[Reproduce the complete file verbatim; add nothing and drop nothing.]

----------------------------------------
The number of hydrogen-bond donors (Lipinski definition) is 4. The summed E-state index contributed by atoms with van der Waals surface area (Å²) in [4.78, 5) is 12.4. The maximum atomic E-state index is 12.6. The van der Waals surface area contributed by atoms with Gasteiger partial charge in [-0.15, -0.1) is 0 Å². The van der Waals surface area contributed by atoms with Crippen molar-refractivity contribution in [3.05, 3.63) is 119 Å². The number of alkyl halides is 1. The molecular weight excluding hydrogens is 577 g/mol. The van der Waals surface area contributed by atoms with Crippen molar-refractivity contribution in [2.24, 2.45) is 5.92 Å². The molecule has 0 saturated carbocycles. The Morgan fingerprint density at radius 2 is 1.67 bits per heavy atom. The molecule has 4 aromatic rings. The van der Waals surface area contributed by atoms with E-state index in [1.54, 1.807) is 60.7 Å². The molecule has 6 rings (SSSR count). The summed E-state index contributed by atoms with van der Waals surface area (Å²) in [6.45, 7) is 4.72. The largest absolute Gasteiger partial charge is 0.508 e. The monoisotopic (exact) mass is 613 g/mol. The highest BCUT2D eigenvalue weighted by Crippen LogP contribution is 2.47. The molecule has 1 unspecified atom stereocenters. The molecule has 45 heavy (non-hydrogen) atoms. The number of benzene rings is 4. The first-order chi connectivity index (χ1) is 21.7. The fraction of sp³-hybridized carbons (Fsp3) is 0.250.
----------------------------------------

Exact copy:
The number of hydrogen-bond donors (Lipinski definition) is 4. The summed E-state index contributed by atoms with van der Waals surface area (Å²) in [4.78, 5) is 12.4. The maximum atomic E-state index is 12.6. The van der Waals surface area contributed by atoms with Gasteiger partial charge in [-0.15, -0.1) is 0 Å². The van der Waals surface area contributed by atoms with Crippen molar-refractivity contribution in [3.05, 3.63) is 119 Å². The number of alkyl halides is 1. The molecular weight excluding hydrogens is 577 g/mol. The van der Waals surface area contributed by atoms with Crippen molar-refractivity contribution in [2.24, 2.45) is 5.92 Å². The molecule has 0 saturated carbocycles. The Morgan fingerprint density at radius 2 is 1.67 bits per heavy atom. The molecule has 4 aromatic rings. The van der Waals surface area contributed by atoms with E-state index in [1.54, 1.807) is 60.7 Å². The molecule has 6 rings (SSSR count). The summed E-state index contributed by atoms with van der Waals surface area (Å²) in [6.45, 7) is 4.72. The largest absolute Gasteiger partial charge is 0.508 e. The monoisotopic (exact) mass is 613 g/mol. The highest BCUT2D eigenvalue weighted by Crippen LogP contribution is 2.47. The molecule has 1 unspecified atom stereocenters. The molecule has 45 heavy (non-hydrogen) atoms. The number of benzene rings is 4. The first-order chi connectivity index (χ1) is 21.7. The fraction of sp³-hybridized carbons (Fsp3) is 0.250.